In late March the shallow, tea-colored waters in the bog behind our house become full of small, round, gelatinous clumps of frog and salamander eggs stuck to submerged or floating objects. One spring I thought of collecting some of these egg masses and watching how they might develop. At the time I knew little about what I was doing and next to nothing about the different types of eggs I found there or what they might develop into. Whatever I learned, I learned afterward. I suppose that is the motto of the amateur naturalist: Collect now, identify later. In a way, I suppose, it made it more exciting not knowing exactly what I would get.
At any rate, one day in early April I put on rubber hip-boots and waded carefully out into the shallow water of the bog. Slogging around in the soft bottom muck, I used a small minnow net to pluck several of the globular egg masses, like overripe fruit, from the twigs and logs to which they were attached, and lowered them carefully into a pail.
When I had gathered a pailful, I picked through my collection. I kept three of the most visibly-different masses and placed the rest back into the water. The enveloping jelly of the smallest mass, which was about the size of a tennis ball, had a white fuzzy cast, as though it were covered with mold. The larger two egg masses, about the size of oranges, were clear and contained about a hundred eggs each. I carried the pail containing them back up to the house, where I placed each egg mass into a clean glass jar full of bog water. Then I placed the three jars into a small aquarium partly filled with well water and set the whole assembly on top of the piano in the living room.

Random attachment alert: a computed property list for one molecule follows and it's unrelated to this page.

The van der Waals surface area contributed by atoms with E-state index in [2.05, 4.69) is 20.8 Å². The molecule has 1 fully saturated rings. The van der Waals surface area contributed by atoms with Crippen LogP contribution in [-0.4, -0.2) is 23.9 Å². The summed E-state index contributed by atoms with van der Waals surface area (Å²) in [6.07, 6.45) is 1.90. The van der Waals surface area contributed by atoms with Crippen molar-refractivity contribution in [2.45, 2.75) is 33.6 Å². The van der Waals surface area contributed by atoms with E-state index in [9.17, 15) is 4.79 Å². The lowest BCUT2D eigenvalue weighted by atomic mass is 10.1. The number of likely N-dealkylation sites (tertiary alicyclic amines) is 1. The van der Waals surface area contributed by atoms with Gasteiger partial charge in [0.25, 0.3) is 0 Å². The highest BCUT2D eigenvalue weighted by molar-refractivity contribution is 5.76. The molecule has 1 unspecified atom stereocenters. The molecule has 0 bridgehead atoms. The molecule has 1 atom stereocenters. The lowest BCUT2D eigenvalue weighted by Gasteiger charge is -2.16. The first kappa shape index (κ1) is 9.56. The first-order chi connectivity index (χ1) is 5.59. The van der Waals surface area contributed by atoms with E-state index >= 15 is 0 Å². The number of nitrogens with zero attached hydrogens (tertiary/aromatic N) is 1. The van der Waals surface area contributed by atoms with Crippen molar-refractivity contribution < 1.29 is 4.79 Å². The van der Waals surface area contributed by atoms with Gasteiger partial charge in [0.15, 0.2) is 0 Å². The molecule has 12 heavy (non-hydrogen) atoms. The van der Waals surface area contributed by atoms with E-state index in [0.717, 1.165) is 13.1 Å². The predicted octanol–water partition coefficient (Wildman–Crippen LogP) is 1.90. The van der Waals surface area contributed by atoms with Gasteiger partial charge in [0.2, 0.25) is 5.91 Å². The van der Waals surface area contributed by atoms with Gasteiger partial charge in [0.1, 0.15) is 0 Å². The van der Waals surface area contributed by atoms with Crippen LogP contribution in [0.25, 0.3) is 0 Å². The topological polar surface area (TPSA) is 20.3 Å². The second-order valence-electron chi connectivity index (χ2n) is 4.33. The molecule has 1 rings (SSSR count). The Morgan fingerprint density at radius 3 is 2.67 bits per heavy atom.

There they floated, eggs inside jars inside the glass aquarium. I sat on the piano bench and looked at them through multiple shells of air, glass, water and transparent outer jelly. Yet I could clearly see not only each perfectly round individual egg, but also within each egg a dark, distinct yolk, nut brown with a slightly golden cast, already partly split in two, like a pair of tiny clamshells. It was like having my own living ultrasound. At once deeply enfolded and yet open to sight, how different these amphibian eggs are from our own dark and invisible gestations!
The egg masses themselves had the look of miniature clouds with soiled tops, seeded with the germs of frogs or salamanders – I had no idea which at the time, or how exactly they would develop. But they floated there, heavy with promise, feeling, as the days went by, Mozart or Gershwin or Billy Joel hammered out on the piano that supported them, dreaming and formless, waiting to uncurl, blossom, twitch, and fall to life.
Robert Finch is taking some time off to write a new book. In his absence we're replaying some favorite essays. This week's essay originally aired in April, 2015.